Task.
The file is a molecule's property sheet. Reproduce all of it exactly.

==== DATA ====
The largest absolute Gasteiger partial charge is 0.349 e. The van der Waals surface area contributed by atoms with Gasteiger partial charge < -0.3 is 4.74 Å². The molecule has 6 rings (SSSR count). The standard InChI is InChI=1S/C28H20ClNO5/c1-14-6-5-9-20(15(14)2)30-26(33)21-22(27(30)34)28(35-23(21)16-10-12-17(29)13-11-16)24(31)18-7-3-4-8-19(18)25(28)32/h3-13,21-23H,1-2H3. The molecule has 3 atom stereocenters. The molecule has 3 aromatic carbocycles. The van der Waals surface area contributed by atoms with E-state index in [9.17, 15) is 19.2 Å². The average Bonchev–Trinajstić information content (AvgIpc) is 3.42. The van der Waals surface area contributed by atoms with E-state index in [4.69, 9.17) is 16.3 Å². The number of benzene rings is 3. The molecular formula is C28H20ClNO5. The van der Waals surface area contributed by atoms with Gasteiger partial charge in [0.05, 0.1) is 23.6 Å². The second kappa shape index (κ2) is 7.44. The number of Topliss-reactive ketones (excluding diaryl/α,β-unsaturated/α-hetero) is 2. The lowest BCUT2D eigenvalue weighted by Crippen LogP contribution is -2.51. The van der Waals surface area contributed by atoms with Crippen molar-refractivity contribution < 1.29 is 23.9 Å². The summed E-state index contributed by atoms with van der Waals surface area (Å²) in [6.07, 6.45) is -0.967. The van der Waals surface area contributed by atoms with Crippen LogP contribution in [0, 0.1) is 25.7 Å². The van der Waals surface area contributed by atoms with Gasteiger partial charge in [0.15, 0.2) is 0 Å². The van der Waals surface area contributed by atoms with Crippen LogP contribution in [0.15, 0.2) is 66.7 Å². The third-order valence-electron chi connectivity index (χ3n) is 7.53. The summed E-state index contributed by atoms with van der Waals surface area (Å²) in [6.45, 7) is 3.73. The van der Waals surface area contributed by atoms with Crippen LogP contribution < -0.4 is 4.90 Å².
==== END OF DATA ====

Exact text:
The largest absolute Gasteiger partial charge is 0.349 e. The van der Waals surface area contributed by atoms with Gasteiger partial charge < -0.3 is 4.74 Å². The molecule has 6 rings (SSSR count). The standard InChI is InChI=1S/C28H20ClNO5/c1-14-6-5-9-20(15(14)2)30-26(33)21-22(27(30)34)28(35-23(21)16-10-12-17(29)13-11-16)24(31)18-7-3-4-8-19(18)25(28)32/h3-13,21-23H,1-2H3. The molecule has 3 atom stereocenters. The molecule has 3 aromatic carbocycles. The van der Waals surface area contributed by atoms with E-state index in [9.17, 15) is 19.2 Å². The average Bonchev–Trinajstić information content (AvgIpc) is 3.42. The van der Waals surface area contributed by atoms with E-state index in [4.69, 9.17) is 16.3 Å². The number of benzene rings is 3. The molecular formula is C28H20ClNO5. The van der Waals surface area contributed by atoms with Gasteiger partial charge in [0.05, 0.1) is 23.6 Å². The second kappa shape index (κ2) is 7.44. The number of Topliss-reactive ketones (excluding diaryl/α,β-unsaturated/α-hetero) is 2. The lowest BCUT2D eigenvalue weighted by Crippen LogP contribution is -2.51. The van der Waals surface area contributed by atoms with Crippen molar-refractivity contribution < 1.29 is 23.9 Å². The summed E-state index contributed by atoms with van der Waals surface area (Å²) in [6.07, 6.45) is -0.967. The van der Waals surface area contributed by atoms with Crippen LogP contribution in [0, 0.1) is 25.7 Å². The van der Waals surface area contributed by atoms with Gasteiger partial charge in [0.15, 0.2) is 0 Å². The van der Waals surface area contributed by atoms with Crippen LogP contribution in [0.15, 0.2) is 66.7 Å². The third-order valence-electron chi connectivity index (χ3n) is 7.53. The summed E-state index contributed by atoms with van der Waals surface area (Å²) in [6.45, 7) is 3.73. The van der Waals surface area contributed by atoms with Crippen LogP contribution < -0.4 is 4.90 Å².